WILMINGTON -- Adam McQuaid was more than relieved to re-join his Bruins teammates for a normal practice without restrictions as the team got together for their first session at Ristuccia Arena coming out of the Olympic break. McQuaid hadn’t been healthy enough to practice prior to the team’s breaking up for the Olympics in early February, and a couple of weeks has clearly done him some good.
Bruins assistant coach Geoff Ward and the rest of the B’s coaching staff ran the practice, and the only participants missing were the five Olympic athletes that had flown to Sochi, Russia for the 2014 Winter Games.
McQuaid missed the final nine games of the season for the Bruins after injuring his leg in the shootout loss to the Chicago Blackhawks on Jan. 19, and has missed 27 games altogether this season with an assortment of lower body injuries in a frustrating year for the rugged blueliner. Kevan Miller has stepped up and ably filled in for him during his absences, but McQuaid badly wants to get back in on the action.
“Considering the layoff it really did feel great skating with the guys,” said McQuaid. “It’s tough because it’s been the same story every time. This time we’re coming into the stretch run, and I want to make sure I’m playing, and that I’m finding my game headed into playoff time.
“It works out okay that today was everybody’s first time on the ice for a while. It wasn’t like I was just jumping in with a bunch of other guys that are up to [full] speed. It was a bit of a feeling out process for everybody, and it worked out in that way. Hopefully I’ll find my feet just as quickly as everybody else.”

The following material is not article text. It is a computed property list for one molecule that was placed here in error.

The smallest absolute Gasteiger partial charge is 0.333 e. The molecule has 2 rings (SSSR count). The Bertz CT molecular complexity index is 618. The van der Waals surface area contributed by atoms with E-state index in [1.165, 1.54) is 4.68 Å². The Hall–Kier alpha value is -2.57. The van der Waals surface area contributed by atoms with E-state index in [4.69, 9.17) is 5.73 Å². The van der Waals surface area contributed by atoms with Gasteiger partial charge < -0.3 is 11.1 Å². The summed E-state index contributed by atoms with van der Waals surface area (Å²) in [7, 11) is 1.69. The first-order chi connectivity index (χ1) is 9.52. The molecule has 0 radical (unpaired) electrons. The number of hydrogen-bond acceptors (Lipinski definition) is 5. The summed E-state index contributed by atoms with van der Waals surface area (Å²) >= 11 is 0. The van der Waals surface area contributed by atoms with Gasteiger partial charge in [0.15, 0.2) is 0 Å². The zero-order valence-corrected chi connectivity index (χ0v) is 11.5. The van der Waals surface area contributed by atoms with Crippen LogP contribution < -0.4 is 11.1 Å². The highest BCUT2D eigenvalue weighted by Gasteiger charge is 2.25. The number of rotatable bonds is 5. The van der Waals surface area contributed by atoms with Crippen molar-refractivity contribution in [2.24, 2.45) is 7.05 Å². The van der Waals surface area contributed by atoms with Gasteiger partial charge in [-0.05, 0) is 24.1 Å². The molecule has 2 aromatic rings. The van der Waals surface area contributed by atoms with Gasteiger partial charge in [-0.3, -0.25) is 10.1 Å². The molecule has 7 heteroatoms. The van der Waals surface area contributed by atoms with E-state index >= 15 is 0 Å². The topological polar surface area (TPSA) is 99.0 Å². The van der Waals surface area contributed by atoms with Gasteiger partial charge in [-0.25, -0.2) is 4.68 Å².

It should also be a relief to the 6-foot-5, 209-pound defenseman to know that B’s general manager Peter Chiarelli intends on keeping his defenseman corps together, and that means McQuaid will be a part of the lineup when he is healthy enough to return. Similarly he’ll be a part of the playoff mix as well when injuries and attrition force NHL teams into holding at least eight D-men (four on the left side, and four on the right side) that can handle the physicality, pressure and speed associated with the Stanley Cup playoffs.
There might have been fear that McQuaid and Miller made for redundancy in that they are both rugged, physical, right shot stay-at-home defenseman, but the Bruins can never have enough of those capable playing at the NHL level.
McQuaid couldn’t say whether he’d be fully cleared to play for the Feb. 26 game against the Buffalo Sabres once the NHL regular season starts up again, but his goal is to be healthy for the final 25 games and ensuing playoff run.